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What makes someone an “asshole”?

We all know assholes. Perhaps, you are one. Now, psychologists are trying to answer one of life's biggest mysteries: What, exactly, makes someone an asshole?
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Key Takeaways
  • To be an asshole is a moral deficit, but it's unclear what exactly defines an asshole.
  • Aside from being male, researchers found that assholes are thought of asĀ self-centered, aggressive, and manipulative.
  • Existentialist philosophy says that we are not simply the product of our past. We each have the power to stop being an asshole.

What makes a person an asshole? Believe it or not, researchers have attempted to answer that very question.

When we call someone an asshole, it’s philosophically different from calling them bad or immoral. A bad person is someone who does bad things. But when we say, “You’re an asshole,” it’s reserved only for claims of a more visceral kind. Assholery is a character flaw, and it concerns the entire nature of a person. We don’t tend to say, “That was an asshole action.” Instead, we say something like, “Don’t be an asshole.” Thus, the term is not simply a moral judgment about certain behaviors but is more like a description of a character trait.

What makes the term particularly difficult to define is the immense diversity of individuals who could reasonably carry that label. Assholes can be cowards or reckless. They can be stingy or condescending. They can be bitter or inappropriately cheerful. There are many flavors of asshole, and it’s a difficult task to pin the term down, exactly. Indeed, one person’s asshole is another’s legend.

But that won’t stop us from trying.

Asshole psychology

Who’s the biggest asshole in your life? One good way to answer the question, “What makes an asshole?” is to conjure up a familiar roster of assholes and to find the commonalties among them. When you think of the assholes you know, what binds them all together? Of course, this looks perilously like arguing from personal anecdote. Your assholes are not my assholes.

So, a team of researchers from the University of Georgia tried a more systematic approach. They asked 1,106 people who they considered assholes, and they categorized all the trends that emerged. Their findings were reported in the journal Collabra: Psychology.

First, asshole is clearly a gendered word. Roughly 80% were male, which makes it the counterpart to the female-focused “bitch.” Second, the top three markers of assholery were self-centeredness, aggression, and manipulativeness. Third, as the authors write, “In general, violation of social norms and mores… appear to be central correlates of nominated ‘asshole” behaviors.'” In other words, an asshole is simply someone who doesn’t behave as is expected of polite company.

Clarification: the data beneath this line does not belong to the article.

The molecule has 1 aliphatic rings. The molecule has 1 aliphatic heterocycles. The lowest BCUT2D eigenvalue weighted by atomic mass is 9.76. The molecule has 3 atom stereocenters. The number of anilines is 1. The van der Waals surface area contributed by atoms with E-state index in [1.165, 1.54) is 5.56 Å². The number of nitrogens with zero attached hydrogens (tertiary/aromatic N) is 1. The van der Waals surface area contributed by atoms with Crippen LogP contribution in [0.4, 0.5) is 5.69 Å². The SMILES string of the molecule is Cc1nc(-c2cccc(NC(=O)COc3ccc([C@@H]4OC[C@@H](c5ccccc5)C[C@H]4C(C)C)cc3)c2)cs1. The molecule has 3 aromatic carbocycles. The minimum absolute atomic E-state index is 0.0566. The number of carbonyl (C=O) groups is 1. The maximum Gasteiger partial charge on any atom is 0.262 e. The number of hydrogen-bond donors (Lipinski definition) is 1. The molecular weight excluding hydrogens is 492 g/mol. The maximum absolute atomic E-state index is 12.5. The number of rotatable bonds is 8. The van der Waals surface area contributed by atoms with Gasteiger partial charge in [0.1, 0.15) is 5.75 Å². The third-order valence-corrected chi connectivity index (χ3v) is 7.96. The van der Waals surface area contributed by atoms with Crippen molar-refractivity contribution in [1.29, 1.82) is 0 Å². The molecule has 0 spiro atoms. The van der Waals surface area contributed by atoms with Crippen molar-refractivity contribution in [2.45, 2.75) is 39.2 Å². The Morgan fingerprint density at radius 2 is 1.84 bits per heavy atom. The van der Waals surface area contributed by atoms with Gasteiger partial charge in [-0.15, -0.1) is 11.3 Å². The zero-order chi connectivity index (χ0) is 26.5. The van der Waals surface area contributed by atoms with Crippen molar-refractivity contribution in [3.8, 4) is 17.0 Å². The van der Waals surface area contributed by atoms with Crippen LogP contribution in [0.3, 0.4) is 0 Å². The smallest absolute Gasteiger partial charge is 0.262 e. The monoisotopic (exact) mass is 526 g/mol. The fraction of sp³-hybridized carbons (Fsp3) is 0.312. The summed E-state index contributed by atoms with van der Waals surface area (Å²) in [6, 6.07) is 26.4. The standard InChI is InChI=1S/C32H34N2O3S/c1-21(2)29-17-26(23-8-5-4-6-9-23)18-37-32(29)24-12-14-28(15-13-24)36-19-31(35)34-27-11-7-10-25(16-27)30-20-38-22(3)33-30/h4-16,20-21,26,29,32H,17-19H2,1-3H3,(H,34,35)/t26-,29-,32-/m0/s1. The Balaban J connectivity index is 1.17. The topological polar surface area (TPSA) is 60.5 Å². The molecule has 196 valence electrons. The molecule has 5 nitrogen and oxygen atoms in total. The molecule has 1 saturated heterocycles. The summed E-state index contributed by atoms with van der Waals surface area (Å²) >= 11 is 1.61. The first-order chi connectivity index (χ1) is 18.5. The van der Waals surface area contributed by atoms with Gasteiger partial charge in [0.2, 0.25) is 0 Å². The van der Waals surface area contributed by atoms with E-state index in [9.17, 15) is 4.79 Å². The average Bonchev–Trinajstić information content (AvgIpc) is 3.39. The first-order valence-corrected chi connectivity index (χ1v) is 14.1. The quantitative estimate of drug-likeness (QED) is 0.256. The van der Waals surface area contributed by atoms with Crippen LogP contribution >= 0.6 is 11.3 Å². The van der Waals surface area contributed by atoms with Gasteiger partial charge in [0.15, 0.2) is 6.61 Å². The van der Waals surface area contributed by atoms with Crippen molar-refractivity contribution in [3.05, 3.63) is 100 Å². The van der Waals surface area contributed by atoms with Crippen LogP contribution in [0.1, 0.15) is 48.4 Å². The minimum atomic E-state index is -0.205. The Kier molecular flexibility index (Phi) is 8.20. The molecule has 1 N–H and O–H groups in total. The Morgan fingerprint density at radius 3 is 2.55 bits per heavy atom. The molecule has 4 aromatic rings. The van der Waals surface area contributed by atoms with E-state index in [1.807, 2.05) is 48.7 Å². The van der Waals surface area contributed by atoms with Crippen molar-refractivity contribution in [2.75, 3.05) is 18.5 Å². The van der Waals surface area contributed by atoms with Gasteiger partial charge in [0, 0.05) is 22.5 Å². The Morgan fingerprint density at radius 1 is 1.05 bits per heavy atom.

One particular finding stood out: The largest “asshole” characteristic was actually “uncategorizable” because the descriptions were so personalized and specific. Assholes are, in many ways, the antithesis of everything we value. They are the Mr. Hyde to our Dr. Jekyll, the nemesis to our hero. It’s no wonder, then, that assholes are often so hard to define.

Selfish asshole

That said, it’s perhaps not so surprising that arrogance, self-centeredness, and entitlement feature prominently among assholes. There are few things so unlikable as the narcissist and the self-obsessed. We all know an egoist — someone who will do things only for themselves, motivated by self-love and private ambition.

There is evidence to show that being other-regarding, in which we demonstrate altruistic behaviors, leads to happy, satisfied, well-functioning relationships. The corollary of this is that those who are selfish or self-absorbed will have fewer of these relationships. This then leads to the familiar, “I broke up with my boyfriend because he’s an asshole.”

One study shows that “humblebragging” — the arrogance associated with insincere, faux humility — is the most unlikable trait. While narcissists might come across as “as energetic, interesting, and entertaining” at first, people often end up hating them or possibly rejecting them outright. In short, assholes are funny for a bit, but no one wants to be around an asshole for long.

Give assholes a chance

None of us like assholes. We avoid them and mock them when they’re not about. But, assholes are people, too, and they deserve second chances. Banishing someone to the frigid, friendless land of assholery needn’t be forever. After all, what about forgiveness and the road to self-improvement?

In many ways, existentialism is the philosophy of reinvention. For existentialists, while we can never entirely disregard or escape the past, we also have the power by which to go beyond, or “transcend,” it. For Jean-Paul Sartre, human freedom lies at the axis of the past and the future. The past defines our facticity — that is, the unchangeable baggage with which we are all burdened. But, today and tomorrow offer the possibility to transcend it. We can reinvent, recreate, and reimagine ourselves however we want. Today, we’re an asshole; tomorrow we can be different.

A lot of people are justifiably labeled assholes. One day, you might be the asshole. To some people, you are one already. But, a human being is not simply the sum of his or her past. Ahead of you lies the possibility of an asshole-free world.

Jonny Thomson runs a popular Instagram account called Mini Philosophy (@philosophyminis). His first book is Mini Philosophy: A Small Book of Big Ideas.


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